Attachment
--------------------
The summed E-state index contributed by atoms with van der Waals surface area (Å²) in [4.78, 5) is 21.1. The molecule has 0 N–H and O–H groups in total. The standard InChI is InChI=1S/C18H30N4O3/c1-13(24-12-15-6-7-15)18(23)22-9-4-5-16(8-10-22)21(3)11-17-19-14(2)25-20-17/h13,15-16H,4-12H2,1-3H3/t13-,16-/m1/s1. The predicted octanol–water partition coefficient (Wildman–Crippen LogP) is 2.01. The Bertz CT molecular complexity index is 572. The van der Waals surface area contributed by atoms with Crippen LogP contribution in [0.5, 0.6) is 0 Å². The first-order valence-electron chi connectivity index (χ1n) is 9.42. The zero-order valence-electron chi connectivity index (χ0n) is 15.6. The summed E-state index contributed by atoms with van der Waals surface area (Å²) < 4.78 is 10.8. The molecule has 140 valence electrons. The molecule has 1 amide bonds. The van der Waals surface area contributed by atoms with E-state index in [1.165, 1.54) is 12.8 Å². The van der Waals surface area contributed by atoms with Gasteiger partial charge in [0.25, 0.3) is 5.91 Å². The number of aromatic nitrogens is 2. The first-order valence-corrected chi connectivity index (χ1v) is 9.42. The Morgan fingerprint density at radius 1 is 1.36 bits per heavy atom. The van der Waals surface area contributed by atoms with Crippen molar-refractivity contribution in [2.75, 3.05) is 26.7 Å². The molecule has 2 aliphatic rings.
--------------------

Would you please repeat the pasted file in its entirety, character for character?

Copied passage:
The summed E-state index contributed by atoms with van der Waals surface area (Å²) in [4.78, 5) is 21.1. The molecule has 0 N–H and O–H groups in total. The standard InChI is InChI=1S/C18H30N4O3/c1-13(24-12-15-6-7-15)18(23)22-9-4-5-16(8-10-22)21(3)11-17-19-14(2)25-20-17/h13,15-16H,4-12H2,1-3H3/t13-,16-/m1/s1. The predicted octanol–water partition coefficient (Wildman–Crippen LogP) is 2.01. The Bertz CT molecular complexity index is 572. The van der Waals surface area contributed by atoms with Crippen LogP contribution in [0.5, 0.6) is 0 Å². The first-order valence-electron chi connectivity index (χ1n) is 9.42. The zero-order valence-electron chi connectivity index (χ0n) is 15.6. The summed E-state index contributed by atoms with van der Waals surface area (Å²) < 4.78 is 10.8. The molecule has 140 valence electrons. The molecule has 1 amide bonds. The van der Waals surface area contributed by atoms with E-state index in [1.165, 1.54) is 12.8 Å². The van der Waals surface area contributed by atoms with Gasteiger partial charge in [0.25, 0.3) is 5.91 Å². The number of aromatic nitrogens is 2. The first-order valence-corrected chi connectivity index (χ1v) is 9.42. The Morgan fingerprint density at radius 1 is 1.36 bits per heavy atom. The van der Waals surface area contributed by atoms with Crippen molar-refractivity contribution in [2.75, 3.05) is 26.7 Å². The molecule has 2 aliphatic rings.